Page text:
Now It's Possible: Reversing Numbness with OraVerse
Gone are the days of leaving the dentist office with half of your face still feeling numb. Oraverse is an anesthetic reversal agent that acts to greatly shorten the numbness of local anesthetics. No more need to plan your appointments around important work meetings. There's also a lesser chance overall of drooling on yourself.
Now you can get on with your day after routine dental procedures, thanks to a new product that reverses the effects of local anesthesia. This new measure of comfort is for patients who dislike the lingering numbness that can last for three to five hours after leaving our office.
To deliver superior care, we're always finding better ways to ensure your comfort and improve your dental experience. OraVerse is the first and only product proven safe and effective in accelerating a return to normal sensation and function after a local anesthetic containing a vasoconstrictor has been used. So now in about half the time, you'll be talking, smiling and drinking just like normal.1 And OraVerse can benefit nearly any patient, but is not recommended for children under six years of age or weighing less than 15 kg (33 lbs).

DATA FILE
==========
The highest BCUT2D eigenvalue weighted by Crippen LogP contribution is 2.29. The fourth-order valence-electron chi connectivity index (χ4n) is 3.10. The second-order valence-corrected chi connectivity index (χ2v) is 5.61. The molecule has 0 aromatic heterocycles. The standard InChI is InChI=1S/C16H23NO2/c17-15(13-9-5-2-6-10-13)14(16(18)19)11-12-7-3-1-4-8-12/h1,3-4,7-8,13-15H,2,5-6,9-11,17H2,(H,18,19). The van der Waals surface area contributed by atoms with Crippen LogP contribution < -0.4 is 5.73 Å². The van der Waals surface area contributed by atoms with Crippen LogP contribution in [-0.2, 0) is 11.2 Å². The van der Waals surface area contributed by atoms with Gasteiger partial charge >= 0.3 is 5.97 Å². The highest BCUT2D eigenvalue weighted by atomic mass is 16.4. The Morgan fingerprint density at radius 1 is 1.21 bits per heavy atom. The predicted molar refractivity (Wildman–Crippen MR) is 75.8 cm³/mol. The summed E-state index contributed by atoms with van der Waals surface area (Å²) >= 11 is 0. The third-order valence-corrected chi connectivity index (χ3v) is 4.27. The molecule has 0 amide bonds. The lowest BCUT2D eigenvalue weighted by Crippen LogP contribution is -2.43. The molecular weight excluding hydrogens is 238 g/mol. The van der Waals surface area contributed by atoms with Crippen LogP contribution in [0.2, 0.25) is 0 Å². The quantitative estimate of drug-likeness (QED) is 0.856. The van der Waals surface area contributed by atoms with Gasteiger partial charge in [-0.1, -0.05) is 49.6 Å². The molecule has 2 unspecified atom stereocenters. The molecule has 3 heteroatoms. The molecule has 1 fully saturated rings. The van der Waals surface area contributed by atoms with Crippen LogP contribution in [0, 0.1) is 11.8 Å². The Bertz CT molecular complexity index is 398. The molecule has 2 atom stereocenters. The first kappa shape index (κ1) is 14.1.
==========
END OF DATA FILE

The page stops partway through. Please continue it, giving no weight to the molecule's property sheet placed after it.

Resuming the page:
We want you to have the most comfortable experience possible. It's a commitment that begins when you walk in the door and extends long after you leave. So if you're among the many patients who dislike lingering numbness and its limitations, let's discuss whether OraVerse is the right choice for you during your next dental visit.
Important Safety Information
Tachycardia, bradycardia, and cardiac arrhythmias may occur with the use of phentolamine or other alpha-adrenergic blocking agents. Although such effects are uncommon with OraVerse (phentolamine mesylate), clinicians should be alert to the signs and symptoms of these events, particularly in patients with a history of cardiovascular disease. Following parenteral use of phentolamine at doses between 5 to 15 times higher than the recommended dose of OraVerse, myocardial infarction, and cerebrovascular spasm and occlusion have been reported, usually in association with marked hypotensive episodes producing shock-like states.
1 Median time to recovery of normal sensation was reduced by 85 minutes (55%) in the mandible and by 83 minutes (62%) in the maxilla compared to control. Median time to recovery of normal function was reduced by 60 minutes (50%) in the mandible and by 45 minutes (43%) in the maxilla.